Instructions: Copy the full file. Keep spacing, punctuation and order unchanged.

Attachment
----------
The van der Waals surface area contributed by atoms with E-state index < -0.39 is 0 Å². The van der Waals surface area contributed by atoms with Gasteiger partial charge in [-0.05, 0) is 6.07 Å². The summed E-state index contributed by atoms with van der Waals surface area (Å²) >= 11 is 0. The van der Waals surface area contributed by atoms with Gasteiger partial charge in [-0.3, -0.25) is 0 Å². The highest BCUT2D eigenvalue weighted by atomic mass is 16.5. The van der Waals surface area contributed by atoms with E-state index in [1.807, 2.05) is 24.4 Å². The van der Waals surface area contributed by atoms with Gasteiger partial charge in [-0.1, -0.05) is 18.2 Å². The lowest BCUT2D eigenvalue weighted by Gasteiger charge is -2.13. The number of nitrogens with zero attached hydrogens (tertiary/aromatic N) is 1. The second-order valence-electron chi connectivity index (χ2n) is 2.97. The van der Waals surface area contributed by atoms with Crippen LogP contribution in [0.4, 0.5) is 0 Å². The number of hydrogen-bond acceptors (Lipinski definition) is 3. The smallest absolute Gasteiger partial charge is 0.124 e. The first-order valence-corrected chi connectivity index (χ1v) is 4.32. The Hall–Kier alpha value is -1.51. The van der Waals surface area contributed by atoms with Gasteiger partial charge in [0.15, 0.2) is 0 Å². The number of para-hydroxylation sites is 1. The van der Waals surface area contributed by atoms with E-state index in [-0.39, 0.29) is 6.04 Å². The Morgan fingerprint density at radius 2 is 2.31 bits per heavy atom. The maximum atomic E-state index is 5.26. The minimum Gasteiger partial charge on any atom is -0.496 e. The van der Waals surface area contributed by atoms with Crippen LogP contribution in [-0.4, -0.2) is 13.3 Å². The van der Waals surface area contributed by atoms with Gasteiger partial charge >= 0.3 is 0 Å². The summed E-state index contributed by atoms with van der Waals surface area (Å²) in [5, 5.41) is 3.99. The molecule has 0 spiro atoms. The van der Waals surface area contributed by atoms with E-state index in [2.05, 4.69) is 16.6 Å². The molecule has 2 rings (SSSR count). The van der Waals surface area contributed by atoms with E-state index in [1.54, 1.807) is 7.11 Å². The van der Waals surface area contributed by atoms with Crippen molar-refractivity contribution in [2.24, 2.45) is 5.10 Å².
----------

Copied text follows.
The van der Waals surface area contributed by atoms with E-state index < -0.39 is 0 Å². The van der Waals surface area contributed by atoms with Gasteiger partial charge in [-0.05, 0) is 6.07 Å². The summed E-state index contributed by atoms with van der Waals surface area (Å²) >= 11 is 0. The van der Waals surface area contributed by atoms with Gasteiger partial charge in [-0.3, -0.25) is 0 Å². The highest BCUT2D eigenvalue weighted by atomic mass is 16.5. The van der Waals surface area contributed by atoms with E-state index in [1.807, 2.05) is 24.4 Å². The van der Waals surface area contributed by atoms with Gasteiger partial charge in [-0.1, -0.05) is 18.2 Å². The lowest BCUT2D eigenvalue weighted by Gasteiger charge is -2.13. The number of nitrogens with zero attached hydrogens (tertiary/aromatic N) is 1. The second-order valence-electron chi connectivity index (χ2n) is 2.97. The van der Waals surface area contributed by atoms with Crippen LogP contribution in [0.4, 0.5) is 0 Å². The number of hydrogen-bond acceptors (Lipinski definition) is 3. The smallest absolute Gasteiger partial charge is 0.124 e. The first-order valence-corrected chi connectivity index (χ1v) is 4.32. The Hall–Kier alpha value is -1.51. The van der Waals surface area contributed by atoms with Gasteiger partial charge in [0.15, 0.2) is 0 Å². The number of para-hydroxylation sites is 1. The van der Waals surface area contributed by atoms with E-state index in [-0.39, 0.29) is 6.04 Å². The Morgan fingerprint density at radius 2 is 2.31 bits per heavy atom. The maximum atomic E-state index is 5.26. The minimum Gasteiger partial charge on any atom is -0.496 e. The van der Waals surface area contributed by atoms with Crippen LogP contribution in [-0.4, -0.2) is 13.3 Å². The van der Waals surface area contributed by atoms with Gasteiger partial charge >= 0.3 is 0 Å². The summed E-state index contributed by atoms with van der Waals surface area (Å²) in [5, 5.41) is 3.99. The molecule has 0 spiro atoms. The van der Waals surface area contributed by atoms with E-state index in [2.05, 4.69) is 16.6 Å². The molecule has 2 rings (SSSR count). The van der Waals surface area contributed by atoms with E-state index in [1.54, 1.807) is 7.11 Å². The van der Waals surface area contributed by atoms with Crippen molar-refractivity contribution in [2.24, 2.45) is 5.10 Å².